Some economic numbers are indicating that the labor market is outperforming the stock market. Should investors be bullish?
  4. Investing News

    Stocks with Big Dividend Yields: 'It's a Trap!'

    Should you seek high yielding-dividend stocks in the current investment environment?
  5. Investing News

    Should You Be Betting with Buffett Right Now?

    Following Warren Buffett's stock picks has historically been a good strategy. Is considering his biggest holdings in 2016 a good idea?
  6. Products and Investments

    Cash vs. Stocks: How to Decide Which is Best

    Is it better to keep your money in cash or is a down market a good time to buy stocks at a lower cost?
  7. Investing News

    Who Does Cheap Oil Benefit? See This Stock (DG)

    Cheap oil won't benefit most companies, but this retailer might buck that trend.
  8. Investing

    How to Ballast a Portfolio with Bonds

    If January and early February performance is any guide, there’s a new normal in financial markets today: Heightened volatility.
  9. Stock Analysis

    Performance Review: Emerging Markets Equities in 2015

    Find out why emerging markets struggled in 2015 and why a half-decade long trend of poor returns is proving optimistic growth investors wrong.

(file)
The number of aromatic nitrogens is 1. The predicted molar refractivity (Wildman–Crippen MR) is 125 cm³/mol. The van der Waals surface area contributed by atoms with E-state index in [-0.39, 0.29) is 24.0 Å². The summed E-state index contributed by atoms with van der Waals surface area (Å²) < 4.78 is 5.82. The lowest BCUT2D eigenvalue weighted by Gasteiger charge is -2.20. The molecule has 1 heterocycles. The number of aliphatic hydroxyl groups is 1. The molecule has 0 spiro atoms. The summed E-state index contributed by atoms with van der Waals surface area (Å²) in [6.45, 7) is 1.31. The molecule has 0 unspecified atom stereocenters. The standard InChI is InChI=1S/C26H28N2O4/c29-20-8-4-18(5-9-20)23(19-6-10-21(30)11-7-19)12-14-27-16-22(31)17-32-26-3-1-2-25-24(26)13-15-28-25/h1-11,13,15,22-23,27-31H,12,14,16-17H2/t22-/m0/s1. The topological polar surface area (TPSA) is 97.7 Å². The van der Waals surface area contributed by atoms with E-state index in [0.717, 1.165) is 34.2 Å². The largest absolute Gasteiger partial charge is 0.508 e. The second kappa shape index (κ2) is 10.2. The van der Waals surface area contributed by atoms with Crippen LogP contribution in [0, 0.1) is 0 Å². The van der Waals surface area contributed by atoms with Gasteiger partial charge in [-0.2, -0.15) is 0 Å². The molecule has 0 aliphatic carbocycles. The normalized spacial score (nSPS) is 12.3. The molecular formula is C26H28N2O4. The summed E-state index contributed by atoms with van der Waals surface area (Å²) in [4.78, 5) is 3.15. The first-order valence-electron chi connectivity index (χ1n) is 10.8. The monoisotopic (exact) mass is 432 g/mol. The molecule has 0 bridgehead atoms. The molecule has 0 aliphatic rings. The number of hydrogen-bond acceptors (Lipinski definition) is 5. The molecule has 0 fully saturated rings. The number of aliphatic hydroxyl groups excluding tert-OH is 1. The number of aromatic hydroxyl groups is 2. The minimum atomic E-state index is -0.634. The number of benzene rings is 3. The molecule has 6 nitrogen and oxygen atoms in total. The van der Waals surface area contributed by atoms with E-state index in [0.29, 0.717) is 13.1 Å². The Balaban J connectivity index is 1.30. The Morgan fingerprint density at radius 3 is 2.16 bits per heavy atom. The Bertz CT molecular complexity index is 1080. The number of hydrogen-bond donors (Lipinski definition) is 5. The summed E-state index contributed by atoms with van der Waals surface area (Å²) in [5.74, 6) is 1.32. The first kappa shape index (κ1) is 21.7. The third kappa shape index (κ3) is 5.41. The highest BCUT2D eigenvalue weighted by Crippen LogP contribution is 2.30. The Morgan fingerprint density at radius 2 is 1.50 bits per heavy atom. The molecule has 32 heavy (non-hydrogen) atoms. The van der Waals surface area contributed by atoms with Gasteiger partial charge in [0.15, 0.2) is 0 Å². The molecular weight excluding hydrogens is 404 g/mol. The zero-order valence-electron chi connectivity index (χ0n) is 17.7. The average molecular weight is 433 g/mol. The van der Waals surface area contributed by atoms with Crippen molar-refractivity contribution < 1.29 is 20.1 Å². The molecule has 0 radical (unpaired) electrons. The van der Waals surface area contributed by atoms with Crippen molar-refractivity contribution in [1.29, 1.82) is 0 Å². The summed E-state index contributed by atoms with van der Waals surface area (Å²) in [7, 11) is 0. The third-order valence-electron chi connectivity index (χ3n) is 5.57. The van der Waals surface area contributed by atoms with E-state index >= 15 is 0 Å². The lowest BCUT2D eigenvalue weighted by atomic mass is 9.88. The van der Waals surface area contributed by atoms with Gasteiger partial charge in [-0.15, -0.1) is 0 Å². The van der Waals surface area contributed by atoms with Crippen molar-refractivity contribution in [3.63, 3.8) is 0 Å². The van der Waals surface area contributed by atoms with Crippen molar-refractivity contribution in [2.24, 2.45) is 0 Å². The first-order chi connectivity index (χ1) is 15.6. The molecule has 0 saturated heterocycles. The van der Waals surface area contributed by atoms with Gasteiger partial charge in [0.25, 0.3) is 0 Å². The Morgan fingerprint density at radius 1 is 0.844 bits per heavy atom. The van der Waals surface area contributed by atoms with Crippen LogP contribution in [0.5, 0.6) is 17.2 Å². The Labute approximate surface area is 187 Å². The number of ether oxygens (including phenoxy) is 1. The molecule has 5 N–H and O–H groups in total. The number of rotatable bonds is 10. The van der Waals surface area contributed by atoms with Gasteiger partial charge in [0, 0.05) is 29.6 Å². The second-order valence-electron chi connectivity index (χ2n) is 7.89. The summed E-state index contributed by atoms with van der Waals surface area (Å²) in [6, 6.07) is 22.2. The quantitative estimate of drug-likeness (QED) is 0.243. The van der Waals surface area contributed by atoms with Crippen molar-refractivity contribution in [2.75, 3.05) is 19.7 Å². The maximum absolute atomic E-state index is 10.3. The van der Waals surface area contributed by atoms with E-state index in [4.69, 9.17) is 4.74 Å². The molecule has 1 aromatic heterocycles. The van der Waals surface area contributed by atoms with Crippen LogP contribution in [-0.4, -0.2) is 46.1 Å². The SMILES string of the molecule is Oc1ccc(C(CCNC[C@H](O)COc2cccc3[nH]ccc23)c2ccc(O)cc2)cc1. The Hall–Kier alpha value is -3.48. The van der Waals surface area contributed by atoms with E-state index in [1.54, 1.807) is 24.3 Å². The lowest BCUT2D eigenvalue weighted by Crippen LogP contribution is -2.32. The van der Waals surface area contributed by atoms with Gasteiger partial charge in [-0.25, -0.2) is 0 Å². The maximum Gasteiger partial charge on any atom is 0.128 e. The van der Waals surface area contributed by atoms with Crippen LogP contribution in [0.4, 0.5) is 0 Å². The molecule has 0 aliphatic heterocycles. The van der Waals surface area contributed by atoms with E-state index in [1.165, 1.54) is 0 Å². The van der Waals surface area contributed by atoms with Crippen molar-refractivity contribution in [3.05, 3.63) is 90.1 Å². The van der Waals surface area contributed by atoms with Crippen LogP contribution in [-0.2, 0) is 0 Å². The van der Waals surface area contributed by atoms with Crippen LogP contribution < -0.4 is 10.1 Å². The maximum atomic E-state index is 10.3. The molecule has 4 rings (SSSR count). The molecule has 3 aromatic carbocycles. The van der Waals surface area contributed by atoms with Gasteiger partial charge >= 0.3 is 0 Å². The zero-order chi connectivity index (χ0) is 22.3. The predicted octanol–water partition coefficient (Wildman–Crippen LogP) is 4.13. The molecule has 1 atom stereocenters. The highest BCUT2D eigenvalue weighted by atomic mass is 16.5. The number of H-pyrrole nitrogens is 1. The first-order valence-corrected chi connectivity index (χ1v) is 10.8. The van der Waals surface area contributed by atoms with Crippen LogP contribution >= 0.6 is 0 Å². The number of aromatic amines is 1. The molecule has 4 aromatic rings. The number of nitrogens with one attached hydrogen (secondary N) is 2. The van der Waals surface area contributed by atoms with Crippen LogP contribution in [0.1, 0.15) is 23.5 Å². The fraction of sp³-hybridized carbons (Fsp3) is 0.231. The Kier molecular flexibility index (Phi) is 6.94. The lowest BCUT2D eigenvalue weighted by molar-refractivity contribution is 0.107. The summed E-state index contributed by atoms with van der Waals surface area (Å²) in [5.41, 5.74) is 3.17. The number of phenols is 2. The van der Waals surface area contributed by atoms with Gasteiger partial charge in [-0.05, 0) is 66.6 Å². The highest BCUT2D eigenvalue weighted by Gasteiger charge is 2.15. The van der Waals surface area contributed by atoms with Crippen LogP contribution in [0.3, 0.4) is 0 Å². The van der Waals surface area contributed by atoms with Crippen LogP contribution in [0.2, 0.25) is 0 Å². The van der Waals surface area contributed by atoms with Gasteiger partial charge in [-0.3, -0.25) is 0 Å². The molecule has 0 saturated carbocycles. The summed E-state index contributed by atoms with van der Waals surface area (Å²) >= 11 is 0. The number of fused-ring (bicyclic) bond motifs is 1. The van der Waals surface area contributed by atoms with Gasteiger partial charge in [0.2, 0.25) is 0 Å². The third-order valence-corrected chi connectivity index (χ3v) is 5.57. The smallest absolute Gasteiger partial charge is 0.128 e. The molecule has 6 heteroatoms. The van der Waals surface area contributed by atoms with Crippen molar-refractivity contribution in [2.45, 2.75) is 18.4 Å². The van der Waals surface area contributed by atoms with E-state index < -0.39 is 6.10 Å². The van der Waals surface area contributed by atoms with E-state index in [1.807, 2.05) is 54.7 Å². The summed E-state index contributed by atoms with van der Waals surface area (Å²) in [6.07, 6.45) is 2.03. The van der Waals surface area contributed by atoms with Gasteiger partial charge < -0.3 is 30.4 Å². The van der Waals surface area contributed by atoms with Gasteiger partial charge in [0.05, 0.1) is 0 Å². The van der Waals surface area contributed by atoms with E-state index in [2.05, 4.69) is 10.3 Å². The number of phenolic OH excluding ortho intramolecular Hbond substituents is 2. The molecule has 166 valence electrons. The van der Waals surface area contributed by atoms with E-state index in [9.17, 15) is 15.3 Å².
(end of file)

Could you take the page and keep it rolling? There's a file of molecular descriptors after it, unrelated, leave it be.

10. Investing News

    Today's Sell-off: Are We in a Margin Liquidation?

    If we're in market liquidation, is it good news or bad news? That party depends on your timeframe.
  1. How do dividends affect retained earnings?

    When a company issues a cash dividend to its shareholders, the retained earnings listed on the balance sheet are reduced ... Read Full Answer >>
  2. What is the difference between called-up share capital and paid-up share capital?

    The difference between called-up share capital and paid-up share capital is investors have already paid in full for paid-up ... Read Full Answer >>
  3. Why would a corporation issue convertible bonds?

    A convertible bond represents a hybrid security that has bond and equity features; this type of bond allows the conversion ... Read Full Answer >>
  4. How does additional paid in capital affect retained earnings?

    Both additional paid-in capital and retained earnings are entries under the shareholders' equity section of a company's balance ... Read Full Answer >>
  5. What types of capital are not considered share capital?

    The money a business uses to fund operations or growth is called capital, and there are a number of capital sources available. ... Read Full Answer >>
  6. What is the difference between issued share capital and subscribed share capital?

    The difference between subscribed share capital and issued share capital is the former relates to the amount of stock for ... Read Full Answer >>
Trading Center